Cerner honored at Look North Banquet
Cerner’s three founders and more than 14,000 employees were honored Wednesday night for their impact that is both local and global.
The Clay County Economic Development Council’s Look North Leadership Banquet awarded its first corporate honor to the locally headquartered healthcare information technology company that is the fastest growing firm in Missouri.
Associated Industries of Missouri president Ray McCarty and the chairman of the AIM Board of Directors Tony Reinhart attended the banquet. Cerner is an AIM Circle of Elite Organizations member.
Julie Wilson, senior vice president and chief people officer for Cerner Corp., accepted the honor before more than 230 people at Harrah’s North Kansas City. She noted Cerner’s success is built on a combination of factors that include entrepreneurial drive and a passion for its dynamic industry.
“We wake up every morning at the intersection of health care and technology,” she said, quoting co-founder Neal Patterson. “It’s fun. It’s a little busy, but it’s fun.”
Wilson noted that of Cerner’s $1.5 billion payroll, approximately $400 million finds its way to Clay County. Of Cerner’s 9,000 Kansas City metropolitan associates, about half work in the Northland.
Maintaining that high quality workforce is critical, not just for Cerner but for the region. “What keeps me up at night is continuing to attract high-quality people,” Wilson said. “Maintaining that pipeline of talent is the big challenge for the future.”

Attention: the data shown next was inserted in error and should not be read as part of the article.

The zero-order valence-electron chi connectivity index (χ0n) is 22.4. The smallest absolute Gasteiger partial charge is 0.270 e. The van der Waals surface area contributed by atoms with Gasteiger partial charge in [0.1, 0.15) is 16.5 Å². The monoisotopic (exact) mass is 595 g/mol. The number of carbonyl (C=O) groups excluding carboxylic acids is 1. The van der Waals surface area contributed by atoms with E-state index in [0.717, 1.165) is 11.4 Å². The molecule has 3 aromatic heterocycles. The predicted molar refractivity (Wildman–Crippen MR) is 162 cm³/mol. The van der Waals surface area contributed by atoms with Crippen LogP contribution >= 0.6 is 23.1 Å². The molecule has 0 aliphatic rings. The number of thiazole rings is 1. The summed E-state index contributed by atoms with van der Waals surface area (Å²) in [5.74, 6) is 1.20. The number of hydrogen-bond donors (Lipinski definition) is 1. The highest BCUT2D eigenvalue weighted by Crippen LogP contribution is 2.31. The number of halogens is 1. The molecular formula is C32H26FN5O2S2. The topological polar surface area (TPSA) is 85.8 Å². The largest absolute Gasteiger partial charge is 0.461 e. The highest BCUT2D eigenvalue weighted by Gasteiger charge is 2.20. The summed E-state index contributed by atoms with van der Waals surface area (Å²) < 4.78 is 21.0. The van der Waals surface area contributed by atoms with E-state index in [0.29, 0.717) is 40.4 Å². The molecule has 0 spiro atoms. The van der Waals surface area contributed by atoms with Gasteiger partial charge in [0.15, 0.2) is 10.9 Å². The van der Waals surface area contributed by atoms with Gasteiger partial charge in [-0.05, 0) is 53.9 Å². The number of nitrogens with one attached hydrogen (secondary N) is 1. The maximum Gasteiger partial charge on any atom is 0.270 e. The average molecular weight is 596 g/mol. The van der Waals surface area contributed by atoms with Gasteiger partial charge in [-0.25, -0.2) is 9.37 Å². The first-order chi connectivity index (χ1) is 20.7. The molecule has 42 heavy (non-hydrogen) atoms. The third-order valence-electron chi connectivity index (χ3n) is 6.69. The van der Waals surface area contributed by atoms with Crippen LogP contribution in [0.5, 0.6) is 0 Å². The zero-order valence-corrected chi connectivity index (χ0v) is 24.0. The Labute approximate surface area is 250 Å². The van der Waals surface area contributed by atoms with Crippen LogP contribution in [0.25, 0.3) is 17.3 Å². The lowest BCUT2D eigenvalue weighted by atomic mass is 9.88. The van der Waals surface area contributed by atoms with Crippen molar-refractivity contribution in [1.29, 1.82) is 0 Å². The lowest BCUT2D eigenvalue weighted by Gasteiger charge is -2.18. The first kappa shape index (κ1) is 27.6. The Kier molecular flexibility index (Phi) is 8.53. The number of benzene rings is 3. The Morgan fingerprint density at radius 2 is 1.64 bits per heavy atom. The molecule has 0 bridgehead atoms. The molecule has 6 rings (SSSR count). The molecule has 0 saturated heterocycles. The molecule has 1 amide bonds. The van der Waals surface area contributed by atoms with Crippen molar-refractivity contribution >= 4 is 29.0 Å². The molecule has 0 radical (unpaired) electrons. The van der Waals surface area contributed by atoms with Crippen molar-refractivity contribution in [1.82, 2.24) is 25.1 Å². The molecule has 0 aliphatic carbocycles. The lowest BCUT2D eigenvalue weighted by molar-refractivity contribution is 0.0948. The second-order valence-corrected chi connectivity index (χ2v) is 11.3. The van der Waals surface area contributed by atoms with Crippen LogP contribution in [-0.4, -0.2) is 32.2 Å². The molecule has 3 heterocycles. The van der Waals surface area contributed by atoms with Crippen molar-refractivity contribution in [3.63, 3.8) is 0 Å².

Wilson said the challenge will increase because of pressures such as worldwide competition and changing technology. “We’ll need a greater diversity of talent,” she said. “Think about the pace of change that we’re seeing now. Some of the technologies we rely on didn’t even exist two years ago. We’re working now to fill jobs that don’t exist today.” Such demands are among the reasons that Cerner conducts and participates in education and internship programs such as Cerner Scholars and the Northland CAPS.
Attracting quality workforce was also a key feature in the presentation of the Clay County Strategic Planning Initiative. Co-Chair Greg Canuteson said creation of a world-class business environment is both a goal and a means to other ends.
“Building a world-class economic environment will help grow our economy and lead us to more job growth and quality of life,” he said. “If we’re able to do that, we believe we can achieve our mission.”
EDC Chair Tony Reinhart noted Clay County already has a good economic mix, including technology firms such as Cerner and leading manufacturing companies such as Ford. “There’s a lot of activity in and around Clay County and we need to tap into that,” he said.
The Strategic Plan will target creation and attraction of 50 new companies and 5,000 jobs over the next 10 years. In coming months, action teams will be assembled to focus on areas such as targeted industries, targeted facilities, quality of life, entrepreneurial culture and business development.